Sadleir's collection now ran to nearly 1,000 volumes and all it lacked was a permanent home. That problem was solved by Robert Kerr Black, who had been introduced to Gothic Literature at the University of Virginia by Professor Archibald Shepperson. Black was also a book collector and had amassed a fine collection of burlesque novels including many parodies of Gothic fiction. Black's interest in collecting Gothic literature coincided with Sadleir's switch of interest to the Trollopes and Victorian Fiction.

Black expanded and refined the collection, filling obvious gaps such as Beckford's Vathek and Shelley's Frankenstein and adding Rosicrucian novels and works of writers such as Maturin. He also added some important manuscripts such as Anne Radcliffe's contract for Udolpho.

In 1942 the Sadleir-Black Collection was given to the University of Virginia where it remains today. The diversity and scope of the collection make it an extremely important source for anyone interested in Gothic fiction and popular culture. It ranges from front rank authors of the genre such as Radcliffe, Lewis and Maturin, to shudder novels, miscellanies, annuals and keepsakes. Authors such as Charlotte Dacre, W H Ireland, Elizabeth Holme, Mary Meeke, George Moore and Mary Robinson are also well represented, enabling scholars to explore the development of the genre.

The aim of this microfilm project is to make available a wide variety of these works, placing a special emphasis on material that is extremely rare or difficult to consult. To bring this within the compass of most libraries this has been divided into a number of thematic groupings, covering:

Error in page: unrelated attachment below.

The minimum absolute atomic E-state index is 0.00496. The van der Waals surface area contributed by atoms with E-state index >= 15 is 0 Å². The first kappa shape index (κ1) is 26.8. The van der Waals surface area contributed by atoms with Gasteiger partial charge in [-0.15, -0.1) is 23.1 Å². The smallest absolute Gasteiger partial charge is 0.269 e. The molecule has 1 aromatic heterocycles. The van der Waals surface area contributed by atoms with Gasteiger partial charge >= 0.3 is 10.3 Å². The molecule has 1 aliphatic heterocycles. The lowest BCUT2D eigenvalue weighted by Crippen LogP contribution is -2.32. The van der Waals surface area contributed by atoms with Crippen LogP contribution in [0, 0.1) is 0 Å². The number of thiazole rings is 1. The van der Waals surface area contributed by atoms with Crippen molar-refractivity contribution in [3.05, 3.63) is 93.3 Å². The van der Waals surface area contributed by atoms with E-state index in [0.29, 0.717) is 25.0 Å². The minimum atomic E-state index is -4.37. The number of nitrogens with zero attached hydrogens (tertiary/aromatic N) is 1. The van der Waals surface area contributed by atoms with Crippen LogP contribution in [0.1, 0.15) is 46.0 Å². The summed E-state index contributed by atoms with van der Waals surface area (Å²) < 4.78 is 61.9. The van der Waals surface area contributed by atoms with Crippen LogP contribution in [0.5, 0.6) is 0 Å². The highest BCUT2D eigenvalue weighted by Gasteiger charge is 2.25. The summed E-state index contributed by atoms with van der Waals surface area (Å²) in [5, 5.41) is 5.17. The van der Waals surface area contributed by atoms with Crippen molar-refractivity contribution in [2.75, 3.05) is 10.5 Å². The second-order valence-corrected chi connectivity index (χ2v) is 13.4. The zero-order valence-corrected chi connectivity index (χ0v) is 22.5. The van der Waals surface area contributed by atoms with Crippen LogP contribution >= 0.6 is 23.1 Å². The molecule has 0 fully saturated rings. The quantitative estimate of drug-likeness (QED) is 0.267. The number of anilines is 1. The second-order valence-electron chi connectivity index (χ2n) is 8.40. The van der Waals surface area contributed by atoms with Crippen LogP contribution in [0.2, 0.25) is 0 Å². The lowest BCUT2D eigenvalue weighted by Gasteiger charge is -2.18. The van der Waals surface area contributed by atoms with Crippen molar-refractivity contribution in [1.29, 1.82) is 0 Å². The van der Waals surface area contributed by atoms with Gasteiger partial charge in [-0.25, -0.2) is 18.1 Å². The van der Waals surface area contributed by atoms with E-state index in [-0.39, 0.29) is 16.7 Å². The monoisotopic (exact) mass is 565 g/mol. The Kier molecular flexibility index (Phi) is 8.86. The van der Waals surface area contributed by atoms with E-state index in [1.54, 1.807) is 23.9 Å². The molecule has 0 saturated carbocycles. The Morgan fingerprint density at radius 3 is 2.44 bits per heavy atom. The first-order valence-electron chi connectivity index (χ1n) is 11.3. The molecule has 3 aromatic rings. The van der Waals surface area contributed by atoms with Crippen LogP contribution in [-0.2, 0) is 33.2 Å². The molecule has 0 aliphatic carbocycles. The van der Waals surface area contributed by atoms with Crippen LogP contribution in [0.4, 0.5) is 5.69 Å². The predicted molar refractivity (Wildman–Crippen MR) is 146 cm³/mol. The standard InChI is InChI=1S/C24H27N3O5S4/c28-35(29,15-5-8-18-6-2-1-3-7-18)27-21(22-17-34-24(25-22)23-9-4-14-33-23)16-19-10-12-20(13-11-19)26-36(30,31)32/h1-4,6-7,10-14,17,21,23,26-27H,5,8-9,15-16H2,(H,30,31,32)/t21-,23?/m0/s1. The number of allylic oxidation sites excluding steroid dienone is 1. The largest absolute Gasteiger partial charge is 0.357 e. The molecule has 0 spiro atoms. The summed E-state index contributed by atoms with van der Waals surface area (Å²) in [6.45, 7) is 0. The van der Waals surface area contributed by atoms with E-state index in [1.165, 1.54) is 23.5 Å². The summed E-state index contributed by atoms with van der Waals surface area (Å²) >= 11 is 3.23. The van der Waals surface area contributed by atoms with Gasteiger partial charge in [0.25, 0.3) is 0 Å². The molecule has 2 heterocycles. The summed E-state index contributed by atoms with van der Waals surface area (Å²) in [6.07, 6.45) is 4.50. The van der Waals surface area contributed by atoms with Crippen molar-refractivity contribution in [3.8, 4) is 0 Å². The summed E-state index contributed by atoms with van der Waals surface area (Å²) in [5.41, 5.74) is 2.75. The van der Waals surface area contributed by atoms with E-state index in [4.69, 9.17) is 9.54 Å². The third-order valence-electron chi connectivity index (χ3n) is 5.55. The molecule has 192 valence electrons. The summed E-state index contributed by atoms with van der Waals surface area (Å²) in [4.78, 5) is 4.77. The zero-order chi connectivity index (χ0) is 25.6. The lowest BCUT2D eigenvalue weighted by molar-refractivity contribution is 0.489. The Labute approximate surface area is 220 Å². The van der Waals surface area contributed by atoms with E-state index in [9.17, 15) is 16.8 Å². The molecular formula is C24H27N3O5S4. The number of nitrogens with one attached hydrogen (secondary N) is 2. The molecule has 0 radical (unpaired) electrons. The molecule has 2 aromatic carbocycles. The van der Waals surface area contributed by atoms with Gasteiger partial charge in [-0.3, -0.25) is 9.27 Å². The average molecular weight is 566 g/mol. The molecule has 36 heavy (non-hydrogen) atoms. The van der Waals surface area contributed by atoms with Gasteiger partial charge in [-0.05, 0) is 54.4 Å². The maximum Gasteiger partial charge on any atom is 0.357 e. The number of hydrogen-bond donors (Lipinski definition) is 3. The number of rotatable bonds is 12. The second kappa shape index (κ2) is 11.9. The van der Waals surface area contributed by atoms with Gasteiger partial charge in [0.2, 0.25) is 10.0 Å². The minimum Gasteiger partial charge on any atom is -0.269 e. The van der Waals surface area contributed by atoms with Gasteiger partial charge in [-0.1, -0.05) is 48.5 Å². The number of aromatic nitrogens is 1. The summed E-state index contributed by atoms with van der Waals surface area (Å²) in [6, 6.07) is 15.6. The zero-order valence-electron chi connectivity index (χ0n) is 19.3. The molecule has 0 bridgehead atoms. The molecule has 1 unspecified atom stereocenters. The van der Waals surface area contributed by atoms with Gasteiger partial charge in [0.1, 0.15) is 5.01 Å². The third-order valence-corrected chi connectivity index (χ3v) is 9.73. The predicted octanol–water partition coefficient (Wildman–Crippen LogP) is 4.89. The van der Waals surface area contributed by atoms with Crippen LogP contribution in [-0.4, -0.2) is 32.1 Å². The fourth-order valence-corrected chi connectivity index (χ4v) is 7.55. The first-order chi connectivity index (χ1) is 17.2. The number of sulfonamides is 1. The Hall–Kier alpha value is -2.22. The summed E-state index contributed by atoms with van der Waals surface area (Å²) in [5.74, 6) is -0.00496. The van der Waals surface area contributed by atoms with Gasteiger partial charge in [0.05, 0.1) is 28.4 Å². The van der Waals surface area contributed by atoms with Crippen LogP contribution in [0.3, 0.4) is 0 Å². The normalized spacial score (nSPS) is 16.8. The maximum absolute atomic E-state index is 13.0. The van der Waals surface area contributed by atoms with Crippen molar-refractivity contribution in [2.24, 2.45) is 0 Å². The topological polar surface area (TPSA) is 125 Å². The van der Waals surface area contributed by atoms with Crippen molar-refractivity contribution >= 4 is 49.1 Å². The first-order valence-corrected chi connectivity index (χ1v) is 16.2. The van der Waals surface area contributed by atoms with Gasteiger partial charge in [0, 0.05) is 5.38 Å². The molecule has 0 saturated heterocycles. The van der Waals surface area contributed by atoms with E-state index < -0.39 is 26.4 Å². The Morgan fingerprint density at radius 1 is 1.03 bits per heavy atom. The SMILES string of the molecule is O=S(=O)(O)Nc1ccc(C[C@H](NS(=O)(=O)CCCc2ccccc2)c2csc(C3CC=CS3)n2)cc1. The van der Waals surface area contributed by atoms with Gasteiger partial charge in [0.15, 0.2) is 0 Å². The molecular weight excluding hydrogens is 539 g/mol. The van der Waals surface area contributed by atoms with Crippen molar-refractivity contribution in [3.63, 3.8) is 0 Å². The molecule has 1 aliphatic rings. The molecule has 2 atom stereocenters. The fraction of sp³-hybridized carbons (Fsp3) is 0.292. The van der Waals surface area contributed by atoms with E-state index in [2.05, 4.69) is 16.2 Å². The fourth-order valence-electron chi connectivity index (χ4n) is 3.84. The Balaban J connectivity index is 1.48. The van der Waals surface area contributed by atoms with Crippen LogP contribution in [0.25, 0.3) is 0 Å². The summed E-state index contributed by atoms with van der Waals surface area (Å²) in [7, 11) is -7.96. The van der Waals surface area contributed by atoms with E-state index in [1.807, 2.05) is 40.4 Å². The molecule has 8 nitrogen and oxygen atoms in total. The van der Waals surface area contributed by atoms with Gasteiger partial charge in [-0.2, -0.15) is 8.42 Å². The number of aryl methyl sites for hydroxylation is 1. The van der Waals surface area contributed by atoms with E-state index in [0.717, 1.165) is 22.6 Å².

- Gothic Horror: Lewis and his followers
- Gothic Terror: Radcliffe and her imitators
- Early Gothic: Sentiment, Romance and the 'unspeakable'
- Gothic History, Chap books and Melodramas

Each part will comprise around 40 titles including key canonical works in first and variant editions as well as many lesser known works. Some of the titles that will be included are:

- Regina Maria Roche, The houses of Osma and Almeira; or, Convent of St Ildefenso. A tale (1810)
- Charlotte Dacre, Zofloya; or, The Moor: A romance of the fifteenth century (1806)
- Sophia L Francis, the nun of Miserecordia; or, The eve of All Saints. A romance (1807)
- W H Ireland, The abbess, a romance (1799)
- George Walker, the three spaniards. A romance (1800)
- Anthony Frederick Holstein, Love, mystery, and misery! A novel (1810)
- Mrs Isaacs, Ariel, or the invisible Monster (1801)
- Regina Maria Roche, Clermont, a tale (1798)
- Regina Maria Roche, The children of the abbey. A tale (1796)
- Regina Maria Roche, The discarded son; or, Haunt of the banditti. A tale (1807)
- Eliza Parsons, The Castle of Wolfenbach (1793)
- Anon, The Wandering Spirit (1802)

With the growth in new courses concerning Gothic literature and cross-disciplinary interest from history and film studies departments, this new microfilm series should meet a ready need. It will help to enrich studies of horror, ghost stories and the cultural context of Gothic fiction.

Digital Guide